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Health and business lifeline helps south Lincolnshire farmers cope with challenges




A volunteer network that offers a lifeline to the farming community is stepping up its support with extra health checks and vital advice.

The Lincolnshire Rural Support Network (LRSN) provides a safety net for farmers suffering from anxiety, stress and problems relating to their business or family.

It already offers fortnightly health screenings at Spalding Auction, off Enterprise Way, and is now looking to expand its help further with two new projects.

Lincolnshire Rural Support Network is offering help for our farming community. (51023825)
Lincolnshire Rural Support Network is offering help for our farming community. (51023825)

One of those is to offer a mobile version of the Spalding Auction health sessions.

The popular service helps farmers to fit health checks around their working life - with a chance to get things such as blood tests, blood pressure checks and ear syringing done in a quick and easy way.

Gilly Steel, health and wellbeing lead, explained: “People don’t need to make an appointment or take their mucky boots off, come off the farm and sit in a waiting room.

“We’ve had a really good take up.”

Amy Thomas, head of charity, said: “It’s a non threatening environment and it’s not like having to step into a doctor’s surgery. Some of the people we are reaching can be quite hard to reach.”

She added: “We are trying to increase recognition of who we are and also we want to get to some people in the county we see less and make it as accessible as possible.”

The screenings are backed up by a helpline that’s open 8am to 8pm seven days a week - with expert volunteers lending a sympathetic ear and some insight from their experience in the community.

LRSN helped 193 families in 2020/21 - up from 160 the year before.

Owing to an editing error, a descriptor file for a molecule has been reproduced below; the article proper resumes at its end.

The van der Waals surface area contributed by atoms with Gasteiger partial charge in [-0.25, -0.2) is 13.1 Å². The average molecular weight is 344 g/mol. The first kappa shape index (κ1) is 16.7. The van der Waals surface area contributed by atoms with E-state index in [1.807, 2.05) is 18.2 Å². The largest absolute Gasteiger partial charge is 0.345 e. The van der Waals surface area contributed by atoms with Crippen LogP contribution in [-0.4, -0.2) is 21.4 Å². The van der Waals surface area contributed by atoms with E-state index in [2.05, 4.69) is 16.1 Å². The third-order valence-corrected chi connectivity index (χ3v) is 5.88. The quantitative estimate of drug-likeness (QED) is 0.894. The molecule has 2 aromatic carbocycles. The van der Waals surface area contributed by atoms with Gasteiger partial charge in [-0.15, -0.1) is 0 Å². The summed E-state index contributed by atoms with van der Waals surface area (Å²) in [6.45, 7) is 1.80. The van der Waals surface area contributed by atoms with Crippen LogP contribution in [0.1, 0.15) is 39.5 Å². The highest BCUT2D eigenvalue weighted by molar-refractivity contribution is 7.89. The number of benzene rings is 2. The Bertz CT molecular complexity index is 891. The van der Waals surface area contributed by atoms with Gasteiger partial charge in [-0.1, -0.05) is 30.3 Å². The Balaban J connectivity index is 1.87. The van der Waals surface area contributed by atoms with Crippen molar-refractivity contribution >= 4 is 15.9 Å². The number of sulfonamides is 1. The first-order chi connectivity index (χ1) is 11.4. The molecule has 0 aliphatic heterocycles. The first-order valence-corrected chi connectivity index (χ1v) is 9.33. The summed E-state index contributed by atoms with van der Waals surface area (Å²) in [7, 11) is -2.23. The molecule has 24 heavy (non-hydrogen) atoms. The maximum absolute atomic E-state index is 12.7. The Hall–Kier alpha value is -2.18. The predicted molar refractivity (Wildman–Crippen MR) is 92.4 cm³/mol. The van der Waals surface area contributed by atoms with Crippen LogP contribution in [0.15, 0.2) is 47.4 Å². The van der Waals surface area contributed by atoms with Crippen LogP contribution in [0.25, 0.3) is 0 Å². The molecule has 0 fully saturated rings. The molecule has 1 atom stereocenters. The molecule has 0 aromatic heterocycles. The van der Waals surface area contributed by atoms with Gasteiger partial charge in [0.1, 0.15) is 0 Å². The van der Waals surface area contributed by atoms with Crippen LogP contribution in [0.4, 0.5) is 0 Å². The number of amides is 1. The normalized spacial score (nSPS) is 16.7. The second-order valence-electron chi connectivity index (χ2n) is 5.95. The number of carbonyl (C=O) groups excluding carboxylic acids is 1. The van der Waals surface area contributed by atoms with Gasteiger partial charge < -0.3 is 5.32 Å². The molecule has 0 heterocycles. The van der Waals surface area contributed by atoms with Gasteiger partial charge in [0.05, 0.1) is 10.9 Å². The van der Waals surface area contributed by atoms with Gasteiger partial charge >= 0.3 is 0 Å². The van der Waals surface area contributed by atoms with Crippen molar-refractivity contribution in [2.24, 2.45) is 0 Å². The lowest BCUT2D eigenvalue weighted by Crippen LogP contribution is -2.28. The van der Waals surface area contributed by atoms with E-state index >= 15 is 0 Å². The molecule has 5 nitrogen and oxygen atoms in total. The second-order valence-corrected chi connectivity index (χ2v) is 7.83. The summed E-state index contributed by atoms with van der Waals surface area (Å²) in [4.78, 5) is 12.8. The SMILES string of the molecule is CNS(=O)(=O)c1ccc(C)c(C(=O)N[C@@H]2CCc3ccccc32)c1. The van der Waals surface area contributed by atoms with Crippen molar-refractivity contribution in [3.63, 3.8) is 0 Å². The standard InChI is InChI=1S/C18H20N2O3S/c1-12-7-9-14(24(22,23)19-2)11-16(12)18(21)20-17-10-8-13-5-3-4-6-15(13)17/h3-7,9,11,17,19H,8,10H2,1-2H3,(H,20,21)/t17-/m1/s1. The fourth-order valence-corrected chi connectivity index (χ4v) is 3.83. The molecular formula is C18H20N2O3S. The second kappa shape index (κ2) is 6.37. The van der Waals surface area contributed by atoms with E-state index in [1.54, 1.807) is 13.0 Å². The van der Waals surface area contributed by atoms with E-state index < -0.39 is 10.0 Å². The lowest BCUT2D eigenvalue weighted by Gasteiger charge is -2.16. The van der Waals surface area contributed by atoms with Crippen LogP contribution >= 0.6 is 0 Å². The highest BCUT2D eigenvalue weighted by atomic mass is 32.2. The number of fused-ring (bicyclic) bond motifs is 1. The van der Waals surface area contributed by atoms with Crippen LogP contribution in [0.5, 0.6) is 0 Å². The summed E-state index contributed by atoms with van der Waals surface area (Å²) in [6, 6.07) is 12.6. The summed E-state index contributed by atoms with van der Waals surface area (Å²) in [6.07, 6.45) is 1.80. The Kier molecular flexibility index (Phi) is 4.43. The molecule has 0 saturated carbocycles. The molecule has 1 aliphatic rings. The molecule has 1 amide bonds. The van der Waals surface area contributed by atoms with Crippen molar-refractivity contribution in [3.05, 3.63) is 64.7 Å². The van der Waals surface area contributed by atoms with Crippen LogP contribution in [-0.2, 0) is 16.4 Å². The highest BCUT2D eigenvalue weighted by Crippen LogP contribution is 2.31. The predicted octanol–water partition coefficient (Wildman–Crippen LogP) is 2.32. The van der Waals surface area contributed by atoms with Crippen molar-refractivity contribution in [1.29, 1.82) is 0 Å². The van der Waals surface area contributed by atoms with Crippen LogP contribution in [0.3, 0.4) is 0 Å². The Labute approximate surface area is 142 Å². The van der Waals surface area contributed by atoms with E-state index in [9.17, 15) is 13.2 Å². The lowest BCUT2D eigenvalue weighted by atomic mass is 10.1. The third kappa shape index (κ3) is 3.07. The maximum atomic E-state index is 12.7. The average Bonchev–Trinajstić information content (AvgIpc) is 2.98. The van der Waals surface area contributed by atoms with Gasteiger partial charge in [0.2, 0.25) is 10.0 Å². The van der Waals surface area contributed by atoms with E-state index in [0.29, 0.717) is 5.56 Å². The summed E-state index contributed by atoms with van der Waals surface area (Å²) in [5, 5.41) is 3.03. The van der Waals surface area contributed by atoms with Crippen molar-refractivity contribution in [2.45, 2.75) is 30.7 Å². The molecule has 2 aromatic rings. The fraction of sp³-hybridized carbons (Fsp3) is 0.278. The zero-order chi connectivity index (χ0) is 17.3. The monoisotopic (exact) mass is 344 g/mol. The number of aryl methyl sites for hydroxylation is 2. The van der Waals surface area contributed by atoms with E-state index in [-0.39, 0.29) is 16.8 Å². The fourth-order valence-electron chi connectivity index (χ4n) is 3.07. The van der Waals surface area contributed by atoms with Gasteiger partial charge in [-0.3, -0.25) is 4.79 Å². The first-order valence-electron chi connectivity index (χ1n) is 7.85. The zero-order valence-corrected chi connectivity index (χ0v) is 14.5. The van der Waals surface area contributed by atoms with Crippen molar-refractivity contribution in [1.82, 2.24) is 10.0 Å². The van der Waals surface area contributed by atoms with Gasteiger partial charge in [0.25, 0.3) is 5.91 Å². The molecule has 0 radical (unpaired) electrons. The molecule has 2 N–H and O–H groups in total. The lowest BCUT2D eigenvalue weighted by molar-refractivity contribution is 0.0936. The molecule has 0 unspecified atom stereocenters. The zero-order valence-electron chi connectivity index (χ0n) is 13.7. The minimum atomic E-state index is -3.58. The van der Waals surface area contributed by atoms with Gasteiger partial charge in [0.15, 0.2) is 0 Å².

Over 50% of that support last year - 100 cases - related to stress. There were also 35 referrals that were specifically Covid related, showing the impact of the pandemic.

Lincolnshire Rural Support Network is offering help for our farming community. (51023828)
Lincolnshire Rural Support Network is offering help for our farming community. (51023828)

Stress is particularly common in the farming sector - and the need for help with this prompted the charity to call on the help of Gilly, a mental health expert.

Amy explained: “It’s one of the industries with the highest stress rates and highest rates of accidents at work.

“It can be a very isolating life too.”

Yet stress isn’t the only challenge facing farming right now.

The Government’s seven-year transition away from the old EU rules begins this year.

Its Agricultural Transition Plan for the next three years will phase out direct payments and change a host of rules and regulations.

The LRSN is looking for 50 farmers to sign up for the Farm for the Future programme - which is funded by Defra and co-ordinated by The Price’s Countryside Fund and will offer workshops and one-to-one advice to help people manage the changes ahead.

Amy said: “There’s absolutely no denying the fact that it’s going to be a tricky time for farmers.

“There’s quite a lot of confusion out there.”

The change is likely to mean business-related queries to the helpline rise, although Gilly added: “There’s so much change, it’s really difficult to predict which way it’s going to go. All we can do is be here.

“It will effect people differently - some will flourish and some will need support.”

However, Amy - a recent appointment at the charity - believes the group is well placed to help farmers manage the changes ahead.

She said: “It’s really difficult to know what the impact will be but as a charity we are really excited for our future.

“We are really well supported by volunteers and the community we serve.

“It feels like we are in a good position to identify the needs of people, support them and provide a service.”

Despite South Holland’s rural nature there is still a feeling that even here people outside farming know little about how it works - or the breadth of occupations under its umbrella.

It’s an industry, however, that’s recently had much publicity thanks to Amazon’s Clarkson’s Farm series - which showed the former Top Gear star’s travails in trying to run his own farm.

Gilly said: “I think the general public’s view of farming is that it’s a bit like what you see on Emmerdale and people don’t understand the real complexity.

“Interestingly, Jeremy Clarkson’s farming show has opened a few peoples’ eyes.”

l Visit www.lrsn.co.uk for more on the help it can offer. The helpline can be reach on 0800 138 1710.



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